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Common criteria evaluation levels.  

Common criteria evaluation levels.  

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This paper gives a high-level introduction to the topic of formal, interactive, machine-checked software verification in general, and the verification of operating systems code in particular. We survey the state of the art, the advantages and limitations of machine-checked code proofs, and describe two specific ongoing larger-scale verification pro...

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... standard is used for example by government agencies to specify software assurance requirements in requisitions and regulations. Figure 1 shows a table with the assurance levels on the left, and software artefacts on the top. ...
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... medium level specification, i.e. the abstract kernel, defines a (Bevier 1988, p. 1). This abstract specification effectively provides a model of several communicating tasks running concur- rently. ...
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... now turn from the seL4 design to its verification in the L4.verified project. Figure 10 gives an overview of how the design fits into the verification picture. The L4.verified refine- ment approach looks similar to that of UCLA Secure Unix. ...
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... contains implementa- tions of all important data structures with a high degree of low-level detail like the number of bits that are used to store capabilities, doubly-linked lists implemented by pointers, etc. The second highest layer in figure 10 is the high-level design. It contains a description of all user-visible kernel operations, but leaves out data structures and detail where possible. ...
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... instance, the scheduler on the abstract level is specified simply by saying pick any thread in the system that is runnable, but in the low-level design, a data structure is provided for track- ing which threads are runnable and which priority they have. The top level of figure 10 is the access control model of seL4 . It abstracts strongly from detail and only specifies how capabilities are distributed in the system. ...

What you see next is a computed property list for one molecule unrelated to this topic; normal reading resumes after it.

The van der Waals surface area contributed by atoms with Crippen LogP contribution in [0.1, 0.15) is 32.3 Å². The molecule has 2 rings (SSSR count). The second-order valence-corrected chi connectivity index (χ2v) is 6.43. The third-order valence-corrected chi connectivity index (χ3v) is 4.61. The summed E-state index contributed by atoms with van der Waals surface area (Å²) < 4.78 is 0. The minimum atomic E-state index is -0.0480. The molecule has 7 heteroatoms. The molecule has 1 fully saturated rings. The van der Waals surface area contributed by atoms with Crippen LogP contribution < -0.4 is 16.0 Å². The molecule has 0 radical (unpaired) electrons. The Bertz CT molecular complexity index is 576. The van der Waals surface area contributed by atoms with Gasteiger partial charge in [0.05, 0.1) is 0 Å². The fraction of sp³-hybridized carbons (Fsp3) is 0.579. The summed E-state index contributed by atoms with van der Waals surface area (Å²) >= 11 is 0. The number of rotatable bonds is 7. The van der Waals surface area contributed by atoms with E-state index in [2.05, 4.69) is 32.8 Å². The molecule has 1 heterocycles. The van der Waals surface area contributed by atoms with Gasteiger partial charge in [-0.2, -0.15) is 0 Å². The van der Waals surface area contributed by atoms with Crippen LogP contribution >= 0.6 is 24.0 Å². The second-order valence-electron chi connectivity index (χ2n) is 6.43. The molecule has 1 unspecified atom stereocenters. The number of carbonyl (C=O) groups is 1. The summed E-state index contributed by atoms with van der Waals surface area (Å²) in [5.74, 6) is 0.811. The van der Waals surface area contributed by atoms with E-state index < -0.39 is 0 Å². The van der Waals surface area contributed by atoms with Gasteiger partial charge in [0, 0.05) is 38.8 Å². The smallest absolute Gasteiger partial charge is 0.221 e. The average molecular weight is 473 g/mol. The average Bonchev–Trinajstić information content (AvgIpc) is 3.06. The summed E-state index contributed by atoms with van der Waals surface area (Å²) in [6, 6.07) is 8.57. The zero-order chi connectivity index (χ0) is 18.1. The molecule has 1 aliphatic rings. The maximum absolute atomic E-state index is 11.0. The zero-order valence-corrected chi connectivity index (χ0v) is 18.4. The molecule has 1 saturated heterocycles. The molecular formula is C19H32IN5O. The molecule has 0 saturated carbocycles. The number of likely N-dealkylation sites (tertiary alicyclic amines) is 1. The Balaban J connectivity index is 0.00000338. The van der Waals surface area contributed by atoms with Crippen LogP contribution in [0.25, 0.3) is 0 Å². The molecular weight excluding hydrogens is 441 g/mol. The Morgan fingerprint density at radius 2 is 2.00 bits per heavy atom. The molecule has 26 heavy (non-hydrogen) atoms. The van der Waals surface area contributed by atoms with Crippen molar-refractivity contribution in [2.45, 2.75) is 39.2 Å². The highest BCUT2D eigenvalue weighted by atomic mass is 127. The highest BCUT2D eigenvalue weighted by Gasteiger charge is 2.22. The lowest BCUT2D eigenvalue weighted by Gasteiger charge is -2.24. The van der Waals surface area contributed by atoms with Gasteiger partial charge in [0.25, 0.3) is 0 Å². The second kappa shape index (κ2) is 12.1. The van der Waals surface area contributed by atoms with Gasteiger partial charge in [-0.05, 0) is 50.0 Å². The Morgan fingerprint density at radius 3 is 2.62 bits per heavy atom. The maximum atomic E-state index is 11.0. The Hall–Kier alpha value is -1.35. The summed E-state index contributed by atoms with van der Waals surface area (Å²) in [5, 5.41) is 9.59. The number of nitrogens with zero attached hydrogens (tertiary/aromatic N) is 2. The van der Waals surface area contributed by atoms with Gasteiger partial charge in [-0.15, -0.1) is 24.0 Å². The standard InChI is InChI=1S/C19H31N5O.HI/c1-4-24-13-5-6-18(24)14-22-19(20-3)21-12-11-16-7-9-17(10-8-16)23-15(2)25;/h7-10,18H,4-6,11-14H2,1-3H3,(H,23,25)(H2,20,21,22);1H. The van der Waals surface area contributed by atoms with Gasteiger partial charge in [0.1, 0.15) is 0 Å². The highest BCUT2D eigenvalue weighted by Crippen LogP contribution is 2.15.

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... security property proven in L4.verified states that the kernel can effectively isolate subsystems and can enforce flexible global security policies. All specifications in figure 10 have been completed (Cock et al 2008). The security specifi- cation is ca 300 loc, the high-level design 3,000 loc, the low-level design 7,500 loc, and the C code 10,000 loc. ...
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... project has also completed the machine-checked proof in Isabelle/HOL that the Haskell prototype providing the low- level design of seL4 correctly implements its high-level specification (Cock et al 2008). This fills one of the largest semantic gaps in the chain of figure 10. The refinement proof between abstract and executable specification is 100,000 lines of Isabelle proof. ...

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... And one of the hardest. Schulz (2017, E's author) Automated theorem proving (ATP) is an important tool both for assisting mathematicians in proving complex theorems as well as for areas such as integrated circuit design, and software and hardware verification (Leroy, 2009;Klein, 2009). Initial research in ATP dates back to 1960s (e.g., Robinson (1965); Knuth & Bendix (1970)) and was motivated partly by the fact that mathematics is a hallmark of human intelligence. ...
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... Automated theorem provers (ATPs) are commonly used in many areas of computer science; for instance, aiding in the design of compilers [1], [2], operating systems [3], and distributed systems [4], [5]). As their applicability has grown in scope, there has been a need for new heuristics and strategies that inform how an ATP searches for proofs, i.e., systems that provide effective proof guidance. ...
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